Our Favorite Performances of 2018


Every year when the nominees for the Academy Awards are announced, the news brings with it a wave of emotion for critics and moviegoers alike. For all of the elation, surprise, and gratification we feel when one of our favorites is selected, there is always some disappointment and frustration for those who were not. In a year with a multitude of great performances on display, the Best Acting Categories are especially contentious. Each of us here at Cinema As We Know It feel differently about who should have been nominated for an Oscar, and as such, we have selected some of the strongest and most memorable characters to celebrate for our best performances of 2018. Without further ado, let’s get started!



Yalitza Aparicio is the first indigenous and second Mexican woman to ever be nominated for an Oscar, and she is without a doubt the deserving frontrunner for a win. It’s unbelievable that Aparicio, a first- time actress, is able to deliver the complex performance that she does in Alfonso Cuarón’s Roma. She portrays the soft spoken and sweet Cleo, who serves as housekeeper and nanny in a bourgeois home that loves her, yet keeps her at an arm’s length. Cuarón’s camera is obsessed with her visage, and rightfully so. She reaches the highest joy and the deepest agony authentically, but is also fascinating to watch while going about her daily tasks. The banality of life is made high art. Her smallest looks and gestures convey a sea of emotion at any given moment, like a living breathing Mona Lisa. The audience feels the sensation of experiencing Cleo’s life in real time with her, inviting us in to care for her being. Additionally, Aparicio’s ability to hold her own in a number of demanding long takes would be impressive even for a seasoned professional. Overall, she is beguiling and delightful to watch.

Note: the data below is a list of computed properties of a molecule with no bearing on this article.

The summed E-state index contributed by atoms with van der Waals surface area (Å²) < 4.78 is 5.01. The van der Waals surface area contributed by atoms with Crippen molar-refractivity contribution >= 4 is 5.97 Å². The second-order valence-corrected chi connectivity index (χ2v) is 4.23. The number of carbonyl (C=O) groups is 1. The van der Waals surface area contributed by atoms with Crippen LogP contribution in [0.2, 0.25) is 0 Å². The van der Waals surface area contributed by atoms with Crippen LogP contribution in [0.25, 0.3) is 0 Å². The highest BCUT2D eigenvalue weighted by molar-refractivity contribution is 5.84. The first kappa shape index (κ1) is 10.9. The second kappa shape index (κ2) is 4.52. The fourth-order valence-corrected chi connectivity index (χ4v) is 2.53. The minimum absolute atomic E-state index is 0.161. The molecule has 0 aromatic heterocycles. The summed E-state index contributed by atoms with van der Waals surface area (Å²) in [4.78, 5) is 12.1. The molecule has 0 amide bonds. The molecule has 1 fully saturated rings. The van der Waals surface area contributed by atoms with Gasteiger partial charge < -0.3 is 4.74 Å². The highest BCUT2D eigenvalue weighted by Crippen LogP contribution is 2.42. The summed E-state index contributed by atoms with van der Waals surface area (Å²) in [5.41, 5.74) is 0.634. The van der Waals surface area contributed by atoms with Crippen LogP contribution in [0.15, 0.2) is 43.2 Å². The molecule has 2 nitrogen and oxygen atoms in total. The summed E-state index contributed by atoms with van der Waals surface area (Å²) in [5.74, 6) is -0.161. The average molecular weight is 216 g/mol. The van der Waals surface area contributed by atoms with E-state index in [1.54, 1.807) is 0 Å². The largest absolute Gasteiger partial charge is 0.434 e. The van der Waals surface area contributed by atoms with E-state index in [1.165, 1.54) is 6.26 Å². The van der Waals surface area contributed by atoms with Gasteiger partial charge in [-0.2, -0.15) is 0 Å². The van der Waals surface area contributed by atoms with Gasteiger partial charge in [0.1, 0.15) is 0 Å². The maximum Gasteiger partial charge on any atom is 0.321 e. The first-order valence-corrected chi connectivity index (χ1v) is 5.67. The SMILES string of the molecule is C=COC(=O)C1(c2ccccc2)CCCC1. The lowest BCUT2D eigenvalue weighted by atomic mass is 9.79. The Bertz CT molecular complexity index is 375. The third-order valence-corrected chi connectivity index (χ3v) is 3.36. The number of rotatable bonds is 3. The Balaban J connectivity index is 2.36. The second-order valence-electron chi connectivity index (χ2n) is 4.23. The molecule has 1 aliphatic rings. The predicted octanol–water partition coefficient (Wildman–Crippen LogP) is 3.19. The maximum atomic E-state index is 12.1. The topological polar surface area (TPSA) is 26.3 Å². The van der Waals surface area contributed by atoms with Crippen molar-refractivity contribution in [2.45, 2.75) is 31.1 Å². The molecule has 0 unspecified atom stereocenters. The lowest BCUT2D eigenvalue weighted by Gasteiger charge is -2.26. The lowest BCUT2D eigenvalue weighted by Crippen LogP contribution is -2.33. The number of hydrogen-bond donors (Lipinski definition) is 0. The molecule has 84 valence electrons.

-Megan Bernovich


 Jesse Plemons as Gary in Game Night


Awkwardness is by no means an inherent quality in us humans (though some, like yours truly, are especially gifted). We often arrive at such situations and are mostly helpless to get out.  Jesse Plemons as police officer Gary in John Francis Daley and Jonathan Goldstein’s Game Night plays his awkwardness incredibly. Like a blunt instrument that doesn’t fit anywhere he is downright unsettling and it is to hilarious effect. Long underrated, he’s considered a discount Matt Damon after all, but never for a lack of effort, here he buoys much of the narrative with his gawkiness.